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Grosjean criticises AstroTurf after Alonso crash

ESPN Staff
February 27, 2015 « LIVE - Testing from Barcelona | Force India finally debuts 2015 challenger »
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Romain Grosjean says Fernando Alonso's testing crash raises questions about the safety of the AstroTurf used on the outside of some corners in Formula One.

Alonso spent three nights in hospital after hitting a wall side-on on the final day of the first Barcelona test, a crash which briefly left him unconscious. The Spaniard has now left hospital but the team confirmed he is perfectly healthy, though he is sitting out the final test this week as he continues to recuperate.

McLaren said unpredictable wind pitched Alonso's car off the circuit and onto the AstroTurf which lines the outside of Turn 3, leading to a loss of traction which spat the car back across the track. AstroTurf is used at many circuits and is designed to punish drivers for exceeding track limits by reducing grip.

Grosjean is uneasy about the use of the material and says there are several examples on the F1 calendar which cause drivers concern from a safety standpoint.

"I don't know what happened," Grosjean said when asked about Alonso's crash. "I know that day was very windy and gusty which makes Turn 3 a bit tricky. I don't know if he went on the AstroTurf on the exit [but] I hate that surface because when you get on it … you lose the car or it stays straight. I don't know if he hit that and then went into the barrier.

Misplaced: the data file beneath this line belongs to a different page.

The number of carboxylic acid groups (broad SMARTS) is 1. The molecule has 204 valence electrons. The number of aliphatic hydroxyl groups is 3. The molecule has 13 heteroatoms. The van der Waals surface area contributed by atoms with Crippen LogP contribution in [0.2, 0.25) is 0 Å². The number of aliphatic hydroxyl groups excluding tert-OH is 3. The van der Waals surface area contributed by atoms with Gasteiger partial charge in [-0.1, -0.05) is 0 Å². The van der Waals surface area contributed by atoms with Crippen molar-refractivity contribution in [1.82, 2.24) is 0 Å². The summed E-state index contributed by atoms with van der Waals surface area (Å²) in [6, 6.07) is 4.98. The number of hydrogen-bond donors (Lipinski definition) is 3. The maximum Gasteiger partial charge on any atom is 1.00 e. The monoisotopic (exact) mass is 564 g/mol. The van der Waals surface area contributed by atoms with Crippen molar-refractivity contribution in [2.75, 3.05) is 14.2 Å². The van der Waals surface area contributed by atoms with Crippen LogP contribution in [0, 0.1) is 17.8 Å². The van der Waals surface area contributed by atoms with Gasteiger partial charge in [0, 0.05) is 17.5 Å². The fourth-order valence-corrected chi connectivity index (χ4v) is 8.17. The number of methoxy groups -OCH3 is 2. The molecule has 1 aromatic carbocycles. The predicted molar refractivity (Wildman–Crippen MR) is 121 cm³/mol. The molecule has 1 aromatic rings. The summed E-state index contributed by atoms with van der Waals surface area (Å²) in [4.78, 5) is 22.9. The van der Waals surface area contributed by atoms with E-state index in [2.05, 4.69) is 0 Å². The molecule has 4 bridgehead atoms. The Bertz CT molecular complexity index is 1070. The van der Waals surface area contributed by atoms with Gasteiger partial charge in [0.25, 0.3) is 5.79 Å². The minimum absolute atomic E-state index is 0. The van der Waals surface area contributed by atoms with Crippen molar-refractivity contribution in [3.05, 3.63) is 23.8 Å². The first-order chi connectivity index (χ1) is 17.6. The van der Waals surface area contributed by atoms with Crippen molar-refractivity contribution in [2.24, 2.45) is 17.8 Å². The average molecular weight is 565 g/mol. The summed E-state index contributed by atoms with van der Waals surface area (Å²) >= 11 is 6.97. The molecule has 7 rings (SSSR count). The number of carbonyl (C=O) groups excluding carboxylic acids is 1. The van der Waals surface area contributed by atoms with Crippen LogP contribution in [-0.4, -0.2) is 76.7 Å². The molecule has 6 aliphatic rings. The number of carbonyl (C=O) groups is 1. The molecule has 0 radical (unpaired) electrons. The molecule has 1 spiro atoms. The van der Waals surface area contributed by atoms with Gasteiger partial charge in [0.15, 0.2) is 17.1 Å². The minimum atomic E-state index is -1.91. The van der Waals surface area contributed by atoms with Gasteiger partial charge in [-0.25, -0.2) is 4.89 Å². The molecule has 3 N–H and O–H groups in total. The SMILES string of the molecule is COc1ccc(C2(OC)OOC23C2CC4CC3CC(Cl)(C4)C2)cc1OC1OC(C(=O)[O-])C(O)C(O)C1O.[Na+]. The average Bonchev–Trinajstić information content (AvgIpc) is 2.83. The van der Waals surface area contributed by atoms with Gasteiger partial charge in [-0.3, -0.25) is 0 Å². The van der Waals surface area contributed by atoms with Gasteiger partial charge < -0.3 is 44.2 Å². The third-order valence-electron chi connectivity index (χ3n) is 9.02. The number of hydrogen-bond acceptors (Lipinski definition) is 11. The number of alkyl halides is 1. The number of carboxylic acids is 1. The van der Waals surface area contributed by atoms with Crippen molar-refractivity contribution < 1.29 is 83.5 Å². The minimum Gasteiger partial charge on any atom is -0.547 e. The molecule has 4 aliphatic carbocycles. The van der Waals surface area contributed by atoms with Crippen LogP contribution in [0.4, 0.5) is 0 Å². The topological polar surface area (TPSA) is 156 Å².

"There a few places where you really don't want to go on the AstroTurf. 130R in Suzuka, the long Turn 8 in Austin where they added AstroTurf and it wasn't there the year before. It's a trade-off in-between stopping the car from leaving the track and of course safety. At the moment it's the best material we have so it's fine. Sometimes you can cross it more than others, like India, you can play quite a lot with them, and there is other places where you just don't want to use it."

Grosjean says the fact Alonso was knocked unconscious after the crash highlights one problem with how modern F1 cars are designed.

"But that's the problem. If you hit sideways, the wishbones and so on are not done to be breaking that way. They won't bend … its carbon so either they break or they stay in one piece. If it stays in one piece then the energy has to go somewhere and that's in the driver.

"I think first we can be happy he's OK and left the hospital. Second thing we can learn is to get the drivers safety a bit higher up when it's lateral impact."

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